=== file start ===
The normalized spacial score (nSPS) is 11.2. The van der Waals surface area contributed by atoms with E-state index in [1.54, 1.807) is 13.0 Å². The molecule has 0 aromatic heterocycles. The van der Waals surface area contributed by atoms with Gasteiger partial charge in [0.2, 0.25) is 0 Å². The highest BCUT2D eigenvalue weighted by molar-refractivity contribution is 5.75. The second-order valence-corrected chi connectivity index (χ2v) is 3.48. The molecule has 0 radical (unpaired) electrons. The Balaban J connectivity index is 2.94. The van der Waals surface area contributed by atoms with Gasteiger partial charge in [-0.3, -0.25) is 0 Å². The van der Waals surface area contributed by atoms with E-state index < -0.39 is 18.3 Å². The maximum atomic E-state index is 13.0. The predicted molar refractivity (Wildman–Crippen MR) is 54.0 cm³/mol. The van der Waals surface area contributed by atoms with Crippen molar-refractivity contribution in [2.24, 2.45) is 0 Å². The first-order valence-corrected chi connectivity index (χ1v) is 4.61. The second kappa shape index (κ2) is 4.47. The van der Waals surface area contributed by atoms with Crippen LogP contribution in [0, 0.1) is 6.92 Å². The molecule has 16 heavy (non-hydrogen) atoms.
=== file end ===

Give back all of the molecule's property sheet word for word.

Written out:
The normalized spacial score (nSPS) is 11.2. The van der Waals surface area contributed by atoms with E-state index in [1.54, 1.807) is 13.0 Å². The molecule has 0 aromatic heterocycles. The van der Waals surface area contributed by atoms with Gasteiger partial charge in [0.2, 0.25) is 0 Å². The highest BCUT2D eigenvalue weighted by molar-refractivity contribution is 5.75. The second-order valence-corrected chi connectivity index (χ2v) is 3.48. The molecule has 0 radical (unpaired) electrons. The Balaban J connectivity index is 2.94. The van der Waals surface area contributed by atoms with Gasteiger partial charge in [-0.3, -0.25) is 0 Å². The van der Waals surface area contributed by atoms with E-state index < -0.39 is 18.3 Å². The maximum atomic E-state index is 13.0. The predicted molar refractivity (Wildman–Crippen MR) is 54.0 cm³/mol. The van der Waals surface area contributed by atoms with Crippen molar-refractivity contribution in [2.24, 2.45) is 0 Å². The first-order valence-corrected chi connectivity index (χ1v) is 4.61. The second kappa shape index (κ2) is 4.47. The van der Waals surface area contributed by atoms with Crippen LogP contribution in [0, 0.1) is 6.92 Å². The molecule has 16 heavy (non-hydrogen) atoms.